How do I get a low-interest personal loan?
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UPDATED: Nov 20, 2012
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There are several ways that prospective borrowers can get low-interest personal loans.
A personal loan is a type of financing that usually amounts to several thousand dollars. They are either secured or unsecured, both of which carry their own pros and cons.
Secured personal loans are backed by collateral, such as a home or car, which lessens the risk that lenders face in giving out money. Unsecured personal loans, on the other hand, do not require collateral, but, as a result, they’re harder to qualify for.
It is difficult to find a low-interest unsecured personal loan since the lack of collateral makes the transaction risky for lenders. Therefore, prospective borrowers who want financing with a low-interest rate will have better luck offering up collateral for a secured personal loan.
The quality of the collateral offered can highly impact the interest rate as well. For example, a borrower that offers their home as collateral is more likely to get a better interest rate than a borrower who only offers a late-model vehicle. Prospective borrowers interested in backing a personal loan with collateral should remember that in the event of default, the lender will seize the collateral, legally own it, and sell it for a profit.
Low-interest financing is really only offered to borrowers with good credit scores. A credit score shows how well or poorly a borrower has managed their debts. Since borrowers with poor credit will likely be declined or only offered high rates, they should focus on raising their score before submitting an application.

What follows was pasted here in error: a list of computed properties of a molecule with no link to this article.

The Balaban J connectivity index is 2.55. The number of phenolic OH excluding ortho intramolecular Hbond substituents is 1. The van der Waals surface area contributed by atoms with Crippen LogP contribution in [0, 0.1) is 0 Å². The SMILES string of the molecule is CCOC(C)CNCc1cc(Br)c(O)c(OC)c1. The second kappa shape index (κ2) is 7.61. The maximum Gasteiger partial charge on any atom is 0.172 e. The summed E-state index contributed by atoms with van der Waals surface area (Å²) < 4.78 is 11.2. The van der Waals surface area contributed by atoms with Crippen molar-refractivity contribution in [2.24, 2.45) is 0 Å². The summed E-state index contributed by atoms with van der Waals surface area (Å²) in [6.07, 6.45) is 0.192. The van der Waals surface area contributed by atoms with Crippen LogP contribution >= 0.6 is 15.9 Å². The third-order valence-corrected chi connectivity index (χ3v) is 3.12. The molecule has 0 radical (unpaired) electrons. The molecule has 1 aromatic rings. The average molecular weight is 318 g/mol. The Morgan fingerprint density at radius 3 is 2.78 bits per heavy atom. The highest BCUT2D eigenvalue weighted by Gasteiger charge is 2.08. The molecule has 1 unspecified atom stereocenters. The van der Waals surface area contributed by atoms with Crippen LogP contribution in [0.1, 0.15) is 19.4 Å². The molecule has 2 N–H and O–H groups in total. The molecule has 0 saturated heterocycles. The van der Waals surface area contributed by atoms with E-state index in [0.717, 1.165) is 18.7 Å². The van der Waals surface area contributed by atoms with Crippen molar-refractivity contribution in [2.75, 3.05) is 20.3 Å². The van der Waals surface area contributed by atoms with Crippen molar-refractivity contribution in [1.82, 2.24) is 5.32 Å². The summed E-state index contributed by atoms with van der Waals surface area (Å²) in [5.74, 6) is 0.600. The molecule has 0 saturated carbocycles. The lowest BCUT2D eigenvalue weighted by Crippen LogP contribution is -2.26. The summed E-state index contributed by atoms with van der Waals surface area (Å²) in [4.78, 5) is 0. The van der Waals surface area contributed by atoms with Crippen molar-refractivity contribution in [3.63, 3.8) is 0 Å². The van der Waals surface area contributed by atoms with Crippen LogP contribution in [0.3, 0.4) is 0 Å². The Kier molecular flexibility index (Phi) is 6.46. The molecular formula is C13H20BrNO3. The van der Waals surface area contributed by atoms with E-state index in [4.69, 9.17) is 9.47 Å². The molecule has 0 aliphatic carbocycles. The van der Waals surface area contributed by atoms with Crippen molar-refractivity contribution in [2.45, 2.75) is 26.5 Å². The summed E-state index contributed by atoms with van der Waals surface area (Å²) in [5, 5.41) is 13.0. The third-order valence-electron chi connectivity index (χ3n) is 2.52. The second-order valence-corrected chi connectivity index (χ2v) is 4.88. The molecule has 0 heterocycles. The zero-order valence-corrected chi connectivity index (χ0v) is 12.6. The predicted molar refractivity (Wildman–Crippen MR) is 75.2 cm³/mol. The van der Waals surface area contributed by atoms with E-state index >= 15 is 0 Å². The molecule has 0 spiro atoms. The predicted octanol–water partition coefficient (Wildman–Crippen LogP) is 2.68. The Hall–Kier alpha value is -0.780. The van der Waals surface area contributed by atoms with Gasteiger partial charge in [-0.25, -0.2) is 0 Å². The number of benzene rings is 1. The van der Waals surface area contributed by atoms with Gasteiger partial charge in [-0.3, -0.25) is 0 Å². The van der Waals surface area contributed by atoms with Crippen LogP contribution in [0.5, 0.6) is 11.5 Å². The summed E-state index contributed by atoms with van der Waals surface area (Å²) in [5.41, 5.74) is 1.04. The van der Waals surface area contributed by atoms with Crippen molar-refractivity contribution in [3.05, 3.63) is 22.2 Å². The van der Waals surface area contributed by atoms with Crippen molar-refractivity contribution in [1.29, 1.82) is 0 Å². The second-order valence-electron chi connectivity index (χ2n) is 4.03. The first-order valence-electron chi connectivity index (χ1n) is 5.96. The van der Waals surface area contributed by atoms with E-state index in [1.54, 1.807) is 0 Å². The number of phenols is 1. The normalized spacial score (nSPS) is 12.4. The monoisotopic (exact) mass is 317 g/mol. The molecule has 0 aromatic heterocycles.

Additionally, lenders will only approve applicants that have shown they hold a steady job or have steady income. It is important for prospective borrowers to have a solid history of employment or income-flow in order to show lenders that they will be reliably capable of making monthly payments.
Whenever a prospective borrower applies though, they should first do so with their personal bank or credit union. Lenders often favor long-standing customers. Therefore, prospective borrowers who have been customers of a bank or credit union for an extended period of time are likely to find that lender more accommodating.
One notable exception to these general rules-of-thumb applies to government-backed disaster loans. Usually reserved for businesses and non-profits, disaster loans are sometimes offered for personal use. These tend to be much easier to qualify for, come with very low rates, and they usually do not require any collateral. By following loan-related news on disaster areas, borrowers can see if they’re location is eligible for one of these products.
Finally, prudent borrowers seeking the lowest interest rate should apply with multiple lenders before deciding on an offer. Since different lenders have diverse policies and protocols, it is in the best interest of borrowers to compare and contrast various offers in order to secure the best rate.